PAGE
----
School Library Journal
Gr 9 Up—South America's star soccer player, Otello, has just signed a very lucrative contract to play with a team in the southern part of his country. Despite his legendary status as a black northerner, he faces racial discrimination from both the fans and his teammates. His fame is launched to a frenzied level when he marries Desmerelda, the white pop-star daughter of the wealthy and powerful politician who funded his soccer contract. Guided by his self-serving agent, Diego, Otello and Desmerelda become a superstar couple with advertising deals, endorsements, and their own clothing line. Meanwhile, a subplot involving three homeless teenagers climaxes with Otello being accused of inappropriate actions when one of the beautiful and flirtatious teens, Bianca, turns up dead. The plot, characters, and names bear a close resemblance to Shakespeare's masterpiece. While teens will need no familiarity with the original to enjoy Peet's version of the tragedy of betrayal and the isolation of fame, the subplots and entanglements may seem confusing to readers unfamiliar with the play. At 430 pages, the pacing is slow at times, which will deter some teens from reaching the long-awaited ending. However, teachers could add this title to the list of Shakespeare adaptations that can be analyzed in whole or in part by individual students or a small group.—Lynn Rashid, Marriotts Ridge High School, Marriottsville, MD
Kirkus Reviews
In a nameless South American country, soccer reporter Paul Faustino again finds himself in the midst of an unexpected story. Peet drops the magical realism and sense of history displayed in Keeper (2005) and The Penalty (2007) for something more topical and downright Shakespearian. Fame-and diabolical manager Diego-threatens the love between black soccer star Otello and beautiful, white Desmerelda. Meanwhile, street kid Bush tries to keep his lovely, fame-obsessed sister safe from the forces, criminal and not, preying on the poor. Far more than a retelling, this contains a deft study of class played out through the intertwined stories, a reflection on race and a study of how the masses are opiated (with soccer and beauty), linked by Faustino's keen observations. It adds up to a wonderful read. The author employs dramatic devices (a cast of characters; script-formatted dialogue) as homage to Othello. Faustino comes across as an insightful reporter but lacks some of the nuance he showed in his previous adventures; ironically, that might just make this more accessible to teen readers. (Fiction. YA)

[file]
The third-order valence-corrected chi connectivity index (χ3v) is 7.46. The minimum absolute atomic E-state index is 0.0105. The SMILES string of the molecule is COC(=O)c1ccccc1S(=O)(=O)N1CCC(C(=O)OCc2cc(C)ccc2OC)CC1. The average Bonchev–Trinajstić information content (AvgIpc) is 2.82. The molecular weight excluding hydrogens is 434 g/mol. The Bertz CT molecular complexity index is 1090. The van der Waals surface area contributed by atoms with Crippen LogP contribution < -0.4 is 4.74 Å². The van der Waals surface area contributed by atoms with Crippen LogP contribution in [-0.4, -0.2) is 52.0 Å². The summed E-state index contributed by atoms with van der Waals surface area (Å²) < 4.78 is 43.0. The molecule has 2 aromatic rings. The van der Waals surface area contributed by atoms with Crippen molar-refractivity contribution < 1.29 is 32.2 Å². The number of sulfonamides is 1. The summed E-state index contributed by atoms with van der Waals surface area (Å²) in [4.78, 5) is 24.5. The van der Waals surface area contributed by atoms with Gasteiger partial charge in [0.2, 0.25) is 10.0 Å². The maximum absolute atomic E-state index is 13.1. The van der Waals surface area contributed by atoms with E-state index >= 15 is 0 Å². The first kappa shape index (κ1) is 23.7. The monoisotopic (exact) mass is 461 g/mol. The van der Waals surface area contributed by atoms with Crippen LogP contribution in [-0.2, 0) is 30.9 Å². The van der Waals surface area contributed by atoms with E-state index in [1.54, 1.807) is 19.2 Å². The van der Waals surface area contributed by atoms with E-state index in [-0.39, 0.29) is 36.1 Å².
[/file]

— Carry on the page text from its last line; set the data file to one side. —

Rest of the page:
Product Details

Candlewick Press
Publication date:
Sales rank:
Product dimensions:
5.10(w) x 7.60(h) x 1.10(d)
Age Range:
12 Years

Meet the Author

Mal Peet (1947–2015) is the acclaimed author of the Carnegie Medal–winning novel Tamar as well as the  Boston Globe–Horn Book Honor Book Life: An Exploded Diagram and three Paul Faustino novels: Keeper, The Penalty, and Exposure, a winner of the Guardian Children’s Fiction Prize. He is also the co-author of Cloud Tea Monkeys, Mysterious Traveler, and Night Sky Dragons, all of which he wrote with his wife, Elspeth Graham

Customer Reviews

Average Review:

Post to your social network


Most Helpful Customer Reviews

See all customer reviews

Exposure 5 out of 5 based on 0 ratings. 4 reviews.
Anonymous More than 1 year ago
Anonymous More than 1 year ago
pennfusion8 More than 1 year ago
This book was phenomanel. It told the story of a super-star soccer play and a world famous celebrity. If you are into reality, drama, and most important soccer, than this is the book for you. Exposure's Otello and Dezi meet up and then get into a steep downwrd spiral. Read to find out what happens; you'll love it!!!!!!!!!!!!!!!!!!!!!!!!
clemmy More than 1 year ago
If you read Tamar and were depressed, like me, then the only reason you read THIS book was because the writer is so good at what he does. That's the only reason I chanced it. This book is not as involving as Tamar. Of course, this book is based on Othello, so I made sure not to get attached to anyone who had the possibility of dying. Not too many do, if you're put off by that sort of thing. In Tamar, I was right there with the characters; with this book, I kept the distance a reader should for a prime reading experience. I love Mal Peet's very very dry humor. I had some giggles in the middle of a very serious story thanks to his humor. Paul Faustino, the sort-of narrator, is very likable, which always makes a book easier to read. Rest assured knowing that all he talks about applies to the story. It's not random.